Some early Apple One subscribers run into billing, renewal issues

A number of users who signed up for an Apple One free trial on day one are having billing issues as the free 30-day period ends.

Credit: AppleCredit: Apple

It’s been exactly one month since Apple One debuted on Oct. 30. And since Apple offered a one-month free trial for new subscribers of the service, that means the trial is automatically rolling over to a paid subscription for many users.

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With an eye for what’s next, longtime operator and VC Josh Elman gets pulled into Apple

Josh Elman is moving over to Apple, he announced on Twitter today, saying he will be focused on the company’s App Store and helping “customers discover the best apps for them.”

Asked for more details about his new role, Elman referred us to Apple, which confirmed his employment but declined to offer more, including about his new title. (This is typical operating procedure for the tech giant.)

Certainly, Elman has plenty of experience with fast-growing technologies and popular apps in particular.  One of his first jobs out of Stanford was with RealNetworks, a bubble-era internet streaming company that went public in 1997, three years after it was funded. (It remains publicly traded, though its market cap is just $60 million these days.)

After RealNetworks, it was on to LinkedIn, which Elman joined in 2004 as a senior product manager when the company was just two years old.  From there, Elman worked in product management at the custom apparel and accessories company Zazzle, then at Facebook, then Twitter.

Perhaps unsurprisingly, the venture firm Greylock brought Elman into the fold in 2011 as a principal, and by 2013, he was a general partner, investing in social networking deals throughout like Musical.ly (Bytedance acquired the company and turned it into TikTok); Nextdoor (which is reportedly eyeing ways to go public); Houseparty (acquired by Epic Games last year); and Discord (which is sewing up a private funding deal at a valuation of roughly $7 billion).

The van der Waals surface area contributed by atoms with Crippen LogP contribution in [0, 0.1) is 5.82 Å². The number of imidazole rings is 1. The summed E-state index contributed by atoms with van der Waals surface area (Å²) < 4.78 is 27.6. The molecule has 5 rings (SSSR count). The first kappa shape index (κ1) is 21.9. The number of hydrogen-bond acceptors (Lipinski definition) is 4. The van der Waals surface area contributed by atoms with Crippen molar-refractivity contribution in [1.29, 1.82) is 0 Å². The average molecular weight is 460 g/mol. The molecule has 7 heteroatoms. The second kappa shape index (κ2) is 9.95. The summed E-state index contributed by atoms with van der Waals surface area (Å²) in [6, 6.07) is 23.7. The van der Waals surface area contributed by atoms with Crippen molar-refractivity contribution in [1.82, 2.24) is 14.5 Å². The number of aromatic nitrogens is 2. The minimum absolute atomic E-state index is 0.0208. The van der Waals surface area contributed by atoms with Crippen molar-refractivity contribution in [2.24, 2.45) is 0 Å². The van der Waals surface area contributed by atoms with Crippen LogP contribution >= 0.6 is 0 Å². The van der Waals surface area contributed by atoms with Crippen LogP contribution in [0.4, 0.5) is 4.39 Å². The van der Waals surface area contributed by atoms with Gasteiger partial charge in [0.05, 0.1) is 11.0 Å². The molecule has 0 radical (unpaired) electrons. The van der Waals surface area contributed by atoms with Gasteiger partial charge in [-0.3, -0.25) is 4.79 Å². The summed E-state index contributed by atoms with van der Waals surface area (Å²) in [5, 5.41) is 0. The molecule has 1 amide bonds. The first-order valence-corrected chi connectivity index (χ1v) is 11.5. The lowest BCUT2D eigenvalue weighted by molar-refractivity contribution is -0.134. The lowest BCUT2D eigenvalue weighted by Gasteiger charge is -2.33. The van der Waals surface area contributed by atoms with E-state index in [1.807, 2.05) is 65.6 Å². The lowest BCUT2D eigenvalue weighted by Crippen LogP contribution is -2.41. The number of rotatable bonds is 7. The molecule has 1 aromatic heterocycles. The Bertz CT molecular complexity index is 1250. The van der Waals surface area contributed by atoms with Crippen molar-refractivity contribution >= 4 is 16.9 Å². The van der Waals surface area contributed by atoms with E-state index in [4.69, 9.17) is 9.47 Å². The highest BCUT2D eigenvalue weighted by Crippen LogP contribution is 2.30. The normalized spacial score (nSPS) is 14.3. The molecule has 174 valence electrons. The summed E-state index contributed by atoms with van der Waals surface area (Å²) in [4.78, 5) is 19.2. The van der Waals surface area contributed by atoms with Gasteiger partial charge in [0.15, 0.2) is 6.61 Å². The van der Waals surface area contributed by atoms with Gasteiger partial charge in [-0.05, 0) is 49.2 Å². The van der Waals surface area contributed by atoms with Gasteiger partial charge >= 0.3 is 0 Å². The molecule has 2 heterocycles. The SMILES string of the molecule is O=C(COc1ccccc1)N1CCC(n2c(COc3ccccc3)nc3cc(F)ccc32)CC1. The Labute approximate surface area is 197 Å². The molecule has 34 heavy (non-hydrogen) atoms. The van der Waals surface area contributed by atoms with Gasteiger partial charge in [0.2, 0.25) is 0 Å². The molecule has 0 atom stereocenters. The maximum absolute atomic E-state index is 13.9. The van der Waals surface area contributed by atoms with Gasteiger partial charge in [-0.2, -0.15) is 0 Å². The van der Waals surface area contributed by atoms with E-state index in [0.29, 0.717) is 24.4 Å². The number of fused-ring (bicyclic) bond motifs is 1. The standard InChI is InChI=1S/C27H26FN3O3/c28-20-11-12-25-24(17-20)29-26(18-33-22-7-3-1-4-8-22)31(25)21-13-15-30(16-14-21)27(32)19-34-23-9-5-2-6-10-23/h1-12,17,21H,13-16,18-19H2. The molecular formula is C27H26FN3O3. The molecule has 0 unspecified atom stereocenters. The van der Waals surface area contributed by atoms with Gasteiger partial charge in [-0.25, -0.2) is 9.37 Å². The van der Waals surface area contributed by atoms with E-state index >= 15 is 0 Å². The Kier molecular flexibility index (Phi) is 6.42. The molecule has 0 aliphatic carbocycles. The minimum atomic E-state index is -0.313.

Somewhat unexpectedly, in 2018, Elman left his full-time role with Greylock to join a company notably not in the firm’s its portfolio, the stock-trading platform Robinhood. As interesting, though he took on the role of VP of product at the popular and fast-growing startup, he didn’t cut ties with Greylock entirely, taking on the title of venture partner and remaining on as a board member to his companies.

Asked about the move, Elman told TC at the time that he had “started talking with a few of my partners about how I want to spend the next decade of my professional life. What gets me the most energized is when I can dig in on product with a hyper-growth company.”

Ultimately, the role didn’t last long, with Elman leaving last November after less than two years on the job. Now Elman — who said he’s stepping away from some of his Greylock-related board seats —  has a new chance to do what he loves most that from one of the most powerful perches in the world, the App Store.